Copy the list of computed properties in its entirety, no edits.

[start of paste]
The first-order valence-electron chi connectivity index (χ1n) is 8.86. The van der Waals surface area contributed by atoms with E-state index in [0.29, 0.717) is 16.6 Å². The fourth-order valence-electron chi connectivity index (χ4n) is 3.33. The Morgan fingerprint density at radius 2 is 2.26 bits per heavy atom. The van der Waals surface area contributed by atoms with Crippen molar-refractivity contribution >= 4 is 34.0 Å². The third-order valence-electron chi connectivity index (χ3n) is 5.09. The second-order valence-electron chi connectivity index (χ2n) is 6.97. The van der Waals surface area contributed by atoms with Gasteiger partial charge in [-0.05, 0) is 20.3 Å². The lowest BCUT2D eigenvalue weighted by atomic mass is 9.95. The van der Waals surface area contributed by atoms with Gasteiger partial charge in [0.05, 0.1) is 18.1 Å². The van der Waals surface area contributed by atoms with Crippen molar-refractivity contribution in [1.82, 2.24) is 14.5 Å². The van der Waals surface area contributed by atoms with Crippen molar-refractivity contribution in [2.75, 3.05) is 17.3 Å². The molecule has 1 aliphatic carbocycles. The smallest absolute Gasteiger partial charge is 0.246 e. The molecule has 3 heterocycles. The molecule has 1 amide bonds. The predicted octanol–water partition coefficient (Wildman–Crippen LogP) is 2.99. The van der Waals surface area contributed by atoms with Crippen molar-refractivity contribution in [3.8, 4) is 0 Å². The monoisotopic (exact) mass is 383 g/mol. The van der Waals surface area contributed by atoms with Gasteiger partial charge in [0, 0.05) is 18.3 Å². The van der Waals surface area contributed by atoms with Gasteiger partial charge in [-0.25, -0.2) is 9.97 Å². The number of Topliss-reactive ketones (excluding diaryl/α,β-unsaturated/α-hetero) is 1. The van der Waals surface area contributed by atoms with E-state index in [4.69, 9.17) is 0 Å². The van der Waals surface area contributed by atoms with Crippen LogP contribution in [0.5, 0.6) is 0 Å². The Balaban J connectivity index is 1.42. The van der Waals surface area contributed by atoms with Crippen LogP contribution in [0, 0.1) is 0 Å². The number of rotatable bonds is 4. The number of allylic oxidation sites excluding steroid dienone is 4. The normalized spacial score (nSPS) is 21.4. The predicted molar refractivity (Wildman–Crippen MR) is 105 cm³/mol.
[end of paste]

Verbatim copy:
The first-order valence-electron chi connectivity index (χ1n) is 8.86. The van der Waals surface area contributed by atoms with E-state index in [0.29, 0.717) is 16.6 Å². The fourth-order valence-electron chi connectivity index (χ4n) is 3.33. The Morgan fingerprint density at radius 2 is 2.26 bits per heavy atom. The van der Waals surface area contributed by atoms with Crippen molar-refractivity contribution >= 4 is 34.0 Å². The third-order valence-electron chi connectivity index (χ3n) is 5.09. The second-order valence-electron chi connectivity index (χ2n) is 6.97. The van der Waals surface area contributed by atoms with Gasteiger partial charge in [-0.05, 0) is 20.3 Å². The lowest BCUT2D eigenvalue weighted by atomic mass is 9.95. The van der Waals surface area contributed by atoms with Gasteiger partial charge in [0.05, 0.1) is 18.1 Å². The van der Waals surface area contributed by atoms with Crippen molar-refractivity contribution in [1.82, 2.24) is 14.5 Å². The van der Waals surface area contributed by atoms with Crippen molar-refractivity contribution in [2.75, 3.05) is 17.3 Å². The molecule has 1 aliphatic carbocycles. The smallest absolute Gasteiger partial charge is 0.246 e. The molecule has 3 heterocycles. The molecule has 1 amide bonds. The predicted octanol–water partition coefficient (Wildman–Crippen LogP) is 2.99. The van der Waals surface area contributed by atoms with Crippen molar-refractivity contribution in [3.8, 4) is 0 Å². The monoisotopic (exact) mass is 383 g/mol. The van der Waals surface area contributed by atoms with Gasteiger partial charge in [0, 0.05) is 18.3 Å². The van der Waals surface area contributed by atoms with Gasteiger partial charge in [-0.25, -0.2) is 9.97 Å². The number of Topliss-reactive ketones (excluding diaryl/α,β-unsaturated/α-hetero) is 1. The van der Waals surface area contributed by atoms with E-state index in [4.69, 9.17) is 0 Å². The van der Waals surface area contributed by atoms with Crippen LogP contribution in [0.5, 0.6) is 0 Å². The Balaban J connectivity index is 1.42. The van der Waals surface area contributed by atoms with Crippen LogP contribution in [0, 0.1) is 0 Å². The number of rotatable bonds is 4. The number of allylic oxidation sites excluding steroid dienone is 4. The normalized spacial score (nSPS) is 21.4. The predicted molar refractivity (Wildman–Crippen MR) is 105 cm³/mol.